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My French Life: Lunch in Le Touqet and a secret cheese story

Moules Savoyarde at Ch'ti Charivari, Le Touquet
Moules Savoyarde at Ch’ti Charivari, Le Touquet

Going for lunch in Le Touquet always causes a dilemma – there’s such a vast choice of restaurants, brasseries, bars and cafes that we can take all day agreeing on which one to eat at.  This time though it was unanimous – we decided to go for the newly opened Ch’ti Charivari, a restaurant with a Savoie mountain theme, mostly because we liked the name and the cable car inside!

It was thoroughly pleasant being able to sit outside in the sun after all the rain we’ve had and I couldn’t resist going for the Moules Savoyarde – mussels cooked Savoie style which I’d never heard of before.

The menu said that the sauce was a blend of white wine, cream and reblochon with herbs and I wondered aloud what reblochon was. The lady sitting on the table next to me heard and told me that reblochon is a cheese and it’s been produced for about 800 years – it’s an ancient recipe with a secret past. In the Middle Ages French peasants in the Alps of the Savoie region were forced to pay tax on the milk yield from their cow herds. In order to pay less tax they declared a lower milk quota than was the true case and if the tax man came a-checking they would only half milk the cow to back up their records.  When the hated tax man left, they would milk the cow for a second time – the French verb reblocher apparently means “to squeeze a cow’s udder again”.  The second milking which produced much creamier milk, would go to produce cheese which they called reblochon.  The reblochon was kept secret for obvious reasons and was used for personal consumption by the family.  This went on until the days of the French Revolution when the milk tax was waived.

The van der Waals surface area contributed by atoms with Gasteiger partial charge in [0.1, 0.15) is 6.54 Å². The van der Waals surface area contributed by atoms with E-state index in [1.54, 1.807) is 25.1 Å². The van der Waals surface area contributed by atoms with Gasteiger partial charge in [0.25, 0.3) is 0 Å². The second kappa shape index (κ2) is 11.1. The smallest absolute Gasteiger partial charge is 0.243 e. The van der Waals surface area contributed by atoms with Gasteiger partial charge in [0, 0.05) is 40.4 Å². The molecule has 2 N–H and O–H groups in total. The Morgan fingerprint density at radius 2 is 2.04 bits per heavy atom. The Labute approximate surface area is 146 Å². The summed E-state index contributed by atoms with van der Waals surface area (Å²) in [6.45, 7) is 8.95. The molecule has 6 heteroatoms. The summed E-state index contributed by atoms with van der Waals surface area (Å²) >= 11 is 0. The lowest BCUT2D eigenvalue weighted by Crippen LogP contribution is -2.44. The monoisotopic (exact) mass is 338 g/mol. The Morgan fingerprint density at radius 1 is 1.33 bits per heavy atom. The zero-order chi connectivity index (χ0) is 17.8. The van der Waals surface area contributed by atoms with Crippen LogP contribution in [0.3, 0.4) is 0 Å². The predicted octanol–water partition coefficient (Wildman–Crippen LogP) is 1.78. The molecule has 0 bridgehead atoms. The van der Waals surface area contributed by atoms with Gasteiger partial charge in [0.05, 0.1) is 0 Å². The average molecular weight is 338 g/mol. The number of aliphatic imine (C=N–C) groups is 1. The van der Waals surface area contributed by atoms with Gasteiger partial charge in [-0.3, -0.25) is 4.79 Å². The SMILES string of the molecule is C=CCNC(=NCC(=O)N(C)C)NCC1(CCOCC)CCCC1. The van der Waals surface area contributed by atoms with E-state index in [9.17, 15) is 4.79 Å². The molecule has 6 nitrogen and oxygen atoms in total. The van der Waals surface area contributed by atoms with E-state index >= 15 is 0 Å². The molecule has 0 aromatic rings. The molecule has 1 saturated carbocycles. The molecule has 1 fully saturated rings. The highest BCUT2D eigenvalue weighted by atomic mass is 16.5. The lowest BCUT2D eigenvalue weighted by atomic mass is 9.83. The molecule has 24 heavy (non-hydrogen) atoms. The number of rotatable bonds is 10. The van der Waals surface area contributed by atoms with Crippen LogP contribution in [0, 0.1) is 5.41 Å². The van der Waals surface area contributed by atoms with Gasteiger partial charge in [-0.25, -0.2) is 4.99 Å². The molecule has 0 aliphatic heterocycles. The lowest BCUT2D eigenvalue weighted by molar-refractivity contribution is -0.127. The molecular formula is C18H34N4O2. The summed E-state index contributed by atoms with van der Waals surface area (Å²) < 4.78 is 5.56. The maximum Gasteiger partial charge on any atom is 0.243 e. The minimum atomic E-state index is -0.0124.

That’s not the end of the reblochon story though. Because it’s made with raw milk it is banned in the United States which frowns upon such things and when I looked it up to make sure that the lady in the restaurant wasn’t just spinning me a tale it seems to be true.  There were even some people on the net claiming that desperate American gourmands were trying to “score” the real thing and that there’s a thriving black market in the US so it looks like this cheese still has a secret story.

Well, all you US readers of this article who would like to try it but don’t have access, I can tell you it’s still made with the second milking from the cow and it’s quite nice and has a very earthy taste when its cooked with mussels and cream and wine!

A bientôt

Janine

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